Printers… are horrible. I know. But my main problem is that they are not repairable whatsoever. I hate throwing away a printer even though only one part needs to be replaced. But the whole damn thing is so complicated and hard to repair that i don’t have the time for it.
Having a framework style modular printer would be incredible, just from a repairability and environmental standpoint.
But I’m afraid it won’t happen because printers are complicated and it’s not like pc’s where you can just source parts from other companies. So i’m not holding my breath
They already explained on reddit that they will not make a printer despite it being a good idea.
The best idea is to just stop printing. I’m recently retired, but the last 10 or so years of my consulting career was busily spent converting many doctors, project managers, lawyers, accountants (public / private sole practitioners up to departments with 200 people)- across many paper intensive industries - to go paperless. It is a different mindset, and requires some fortitude to get past the initial internal resistance. I’ve heard plenty of excuses for why clients can’t go paperless, but in the end 98% of them did. You will require some extra hardware (multiple monitors), good backup systems (because all your paper records will have been shredded and recycled), a good desk scanner (like the ScanSnap series) and likely good annotation software (like Acrobat pro) - but it can be done. And when you are there - you are helping save the planet, you will be significantly more efficient at your work, you will save a bundle on printers, paper, ink, toner etc. You will be able to easily search though all your records and documents - the benefits go on and on.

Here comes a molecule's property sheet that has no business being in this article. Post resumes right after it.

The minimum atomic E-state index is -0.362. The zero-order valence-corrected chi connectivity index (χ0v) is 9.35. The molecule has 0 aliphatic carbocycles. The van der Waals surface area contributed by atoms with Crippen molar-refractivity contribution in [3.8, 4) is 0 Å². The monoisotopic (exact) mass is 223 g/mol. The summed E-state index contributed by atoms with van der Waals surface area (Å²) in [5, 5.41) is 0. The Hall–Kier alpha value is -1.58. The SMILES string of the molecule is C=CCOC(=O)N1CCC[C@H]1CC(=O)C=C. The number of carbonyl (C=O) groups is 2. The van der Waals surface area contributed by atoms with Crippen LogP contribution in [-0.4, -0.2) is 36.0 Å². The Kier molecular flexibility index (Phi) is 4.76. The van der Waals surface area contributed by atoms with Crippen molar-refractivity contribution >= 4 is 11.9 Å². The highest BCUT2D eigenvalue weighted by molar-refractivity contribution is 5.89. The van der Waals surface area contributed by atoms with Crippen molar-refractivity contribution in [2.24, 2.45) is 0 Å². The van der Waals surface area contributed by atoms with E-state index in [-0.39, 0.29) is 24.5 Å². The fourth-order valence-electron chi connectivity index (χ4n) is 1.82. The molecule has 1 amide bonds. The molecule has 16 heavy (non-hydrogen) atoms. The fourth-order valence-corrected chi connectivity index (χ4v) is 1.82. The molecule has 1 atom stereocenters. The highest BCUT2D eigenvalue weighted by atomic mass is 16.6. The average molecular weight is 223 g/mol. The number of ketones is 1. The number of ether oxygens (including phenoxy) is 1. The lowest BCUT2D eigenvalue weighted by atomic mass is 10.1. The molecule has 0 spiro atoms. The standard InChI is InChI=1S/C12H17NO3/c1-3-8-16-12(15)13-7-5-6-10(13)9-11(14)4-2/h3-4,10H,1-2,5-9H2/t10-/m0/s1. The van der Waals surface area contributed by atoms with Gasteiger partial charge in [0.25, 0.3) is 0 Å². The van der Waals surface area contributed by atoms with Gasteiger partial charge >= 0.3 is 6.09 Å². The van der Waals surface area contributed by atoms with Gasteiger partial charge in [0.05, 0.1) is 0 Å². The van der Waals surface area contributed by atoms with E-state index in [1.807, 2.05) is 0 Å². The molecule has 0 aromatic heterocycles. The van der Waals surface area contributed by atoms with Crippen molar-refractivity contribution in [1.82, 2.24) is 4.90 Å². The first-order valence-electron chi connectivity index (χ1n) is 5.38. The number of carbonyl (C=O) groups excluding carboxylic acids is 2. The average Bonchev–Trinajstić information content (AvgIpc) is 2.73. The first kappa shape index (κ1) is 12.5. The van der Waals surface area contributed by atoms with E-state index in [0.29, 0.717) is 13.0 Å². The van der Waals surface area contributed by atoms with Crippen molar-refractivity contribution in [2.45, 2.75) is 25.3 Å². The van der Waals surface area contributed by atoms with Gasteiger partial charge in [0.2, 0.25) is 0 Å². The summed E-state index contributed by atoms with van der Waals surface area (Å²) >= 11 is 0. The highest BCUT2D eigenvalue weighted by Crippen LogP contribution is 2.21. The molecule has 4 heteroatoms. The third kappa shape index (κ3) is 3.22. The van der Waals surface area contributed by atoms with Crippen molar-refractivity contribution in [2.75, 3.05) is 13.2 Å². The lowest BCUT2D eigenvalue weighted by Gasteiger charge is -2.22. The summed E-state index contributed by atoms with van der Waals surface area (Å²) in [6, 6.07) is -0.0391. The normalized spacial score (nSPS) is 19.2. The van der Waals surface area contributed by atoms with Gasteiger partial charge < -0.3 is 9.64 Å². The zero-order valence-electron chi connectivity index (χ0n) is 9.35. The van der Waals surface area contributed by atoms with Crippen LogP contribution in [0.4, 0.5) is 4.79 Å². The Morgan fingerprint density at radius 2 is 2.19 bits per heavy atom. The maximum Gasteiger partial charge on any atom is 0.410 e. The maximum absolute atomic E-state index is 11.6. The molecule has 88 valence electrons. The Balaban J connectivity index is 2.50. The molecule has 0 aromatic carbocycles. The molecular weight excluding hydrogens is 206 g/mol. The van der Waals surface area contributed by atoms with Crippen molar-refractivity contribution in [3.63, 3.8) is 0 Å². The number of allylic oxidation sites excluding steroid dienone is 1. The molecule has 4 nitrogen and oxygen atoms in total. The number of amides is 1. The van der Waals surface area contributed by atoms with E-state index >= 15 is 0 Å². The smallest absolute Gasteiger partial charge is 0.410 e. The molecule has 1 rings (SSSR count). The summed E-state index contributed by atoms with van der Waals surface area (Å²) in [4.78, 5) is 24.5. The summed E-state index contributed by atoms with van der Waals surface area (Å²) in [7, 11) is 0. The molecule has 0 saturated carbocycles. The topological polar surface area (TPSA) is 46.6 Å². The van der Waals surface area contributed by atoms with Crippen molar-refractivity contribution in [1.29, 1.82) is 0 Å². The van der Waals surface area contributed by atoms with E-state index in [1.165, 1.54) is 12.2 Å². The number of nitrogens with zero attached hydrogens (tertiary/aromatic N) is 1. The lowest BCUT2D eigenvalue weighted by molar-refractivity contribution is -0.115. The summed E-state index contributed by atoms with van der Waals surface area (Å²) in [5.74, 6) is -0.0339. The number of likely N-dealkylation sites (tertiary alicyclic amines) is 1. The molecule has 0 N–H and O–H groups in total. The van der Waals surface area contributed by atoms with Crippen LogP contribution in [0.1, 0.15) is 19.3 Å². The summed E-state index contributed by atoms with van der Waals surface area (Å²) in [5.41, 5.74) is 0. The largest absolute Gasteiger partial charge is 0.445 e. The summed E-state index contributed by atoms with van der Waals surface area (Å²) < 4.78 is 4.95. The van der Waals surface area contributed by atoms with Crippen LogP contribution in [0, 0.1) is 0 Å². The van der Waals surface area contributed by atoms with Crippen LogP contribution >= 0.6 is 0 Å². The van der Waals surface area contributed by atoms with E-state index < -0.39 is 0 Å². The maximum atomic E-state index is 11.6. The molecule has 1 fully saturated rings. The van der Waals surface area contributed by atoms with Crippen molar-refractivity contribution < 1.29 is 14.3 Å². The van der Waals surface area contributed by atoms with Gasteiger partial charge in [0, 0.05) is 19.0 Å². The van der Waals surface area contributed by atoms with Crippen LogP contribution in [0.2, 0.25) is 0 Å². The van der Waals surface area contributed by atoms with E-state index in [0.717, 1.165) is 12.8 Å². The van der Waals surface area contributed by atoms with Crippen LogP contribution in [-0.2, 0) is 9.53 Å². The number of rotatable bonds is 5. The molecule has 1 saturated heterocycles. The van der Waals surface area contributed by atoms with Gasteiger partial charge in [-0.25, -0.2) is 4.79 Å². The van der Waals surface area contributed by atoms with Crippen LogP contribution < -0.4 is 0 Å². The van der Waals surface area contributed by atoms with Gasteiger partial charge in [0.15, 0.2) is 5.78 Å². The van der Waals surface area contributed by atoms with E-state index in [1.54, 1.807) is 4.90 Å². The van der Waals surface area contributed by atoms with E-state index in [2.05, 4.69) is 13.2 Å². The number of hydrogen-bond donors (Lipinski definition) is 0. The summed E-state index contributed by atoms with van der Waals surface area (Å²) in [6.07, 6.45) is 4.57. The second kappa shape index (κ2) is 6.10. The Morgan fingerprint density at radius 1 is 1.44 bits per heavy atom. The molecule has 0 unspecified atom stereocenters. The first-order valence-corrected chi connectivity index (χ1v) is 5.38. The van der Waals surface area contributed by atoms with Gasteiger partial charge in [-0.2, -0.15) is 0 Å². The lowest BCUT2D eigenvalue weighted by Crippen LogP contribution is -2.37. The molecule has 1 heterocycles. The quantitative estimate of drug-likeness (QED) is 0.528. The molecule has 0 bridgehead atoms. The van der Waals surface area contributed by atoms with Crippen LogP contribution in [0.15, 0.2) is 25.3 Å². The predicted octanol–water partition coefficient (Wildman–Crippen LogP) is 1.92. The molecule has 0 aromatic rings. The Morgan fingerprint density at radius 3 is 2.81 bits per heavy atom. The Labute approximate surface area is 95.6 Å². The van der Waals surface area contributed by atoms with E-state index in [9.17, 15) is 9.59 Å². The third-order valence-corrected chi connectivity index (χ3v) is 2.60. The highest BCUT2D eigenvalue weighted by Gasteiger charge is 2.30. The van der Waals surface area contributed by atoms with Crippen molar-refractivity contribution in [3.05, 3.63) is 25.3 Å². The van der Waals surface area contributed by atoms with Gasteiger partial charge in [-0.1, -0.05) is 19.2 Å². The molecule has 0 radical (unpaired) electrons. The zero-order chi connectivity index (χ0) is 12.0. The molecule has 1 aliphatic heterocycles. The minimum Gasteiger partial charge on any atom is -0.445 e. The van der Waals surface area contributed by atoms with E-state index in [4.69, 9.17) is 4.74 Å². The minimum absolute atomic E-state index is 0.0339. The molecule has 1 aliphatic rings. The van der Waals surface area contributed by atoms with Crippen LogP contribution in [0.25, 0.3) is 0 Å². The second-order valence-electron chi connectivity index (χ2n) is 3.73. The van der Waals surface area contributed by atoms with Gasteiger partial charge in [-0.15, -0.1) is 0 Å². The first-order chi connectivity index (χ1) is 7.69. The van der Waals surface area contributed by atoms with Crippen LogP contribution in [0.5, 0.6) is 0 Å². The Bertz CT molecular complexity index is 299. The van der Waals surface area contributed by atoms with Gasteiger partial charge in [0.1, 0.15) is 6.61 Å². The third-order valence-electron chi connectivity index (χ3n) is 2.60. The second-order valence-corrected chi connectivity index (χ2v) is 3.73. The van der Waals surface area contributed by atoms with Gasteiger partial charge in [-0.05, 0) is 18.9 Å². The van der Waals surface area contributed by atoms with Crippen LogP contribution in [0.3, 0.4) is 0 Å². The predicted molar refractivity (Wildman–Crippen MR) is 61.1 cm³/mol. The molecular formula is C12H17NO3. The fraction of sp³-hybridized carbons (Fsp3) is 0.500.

@Ken_Wiens great idea but daunting indeed. We’re not even faxless yet…
@Ken_Wiens oh believe me, as a business owner of pharmacy. Our printing usage has dropped significantly since I’ve started actually taking over from my parents. BUT every time we apply chances to the digital, centrally stored on the gov server, medication overviews. We print a copy in a4 and in a much smaller size (to put next to their id card for emergencies) because people still want to have them on paper as the gov hasn’t provided a great way to view them digitally via an app. (although most of the people that need medication overviews are senior and prefer the paper version anyway).
So we won’t be going full paperless any time soon
@Runkai_Zhang ah found it.
For people wondering about their response, just this:
What that does is open up an opportunity.
Think post-consumer materials for the nonmetallic parts, organic biodegradable toners, maybe a more robust mechanism to handle recycled paper.
Probably about as likely as eradicating paper…
Some printers, like HP’s, I believe run Linux under the hood, mainly for running a CUPS server, though the printing/scanning part is likely to be completely proprietary.
I have fantasized a few times about printer reverse engineering, and an OpenWrt-esque firmware especially for printers, to help solve some of these issues.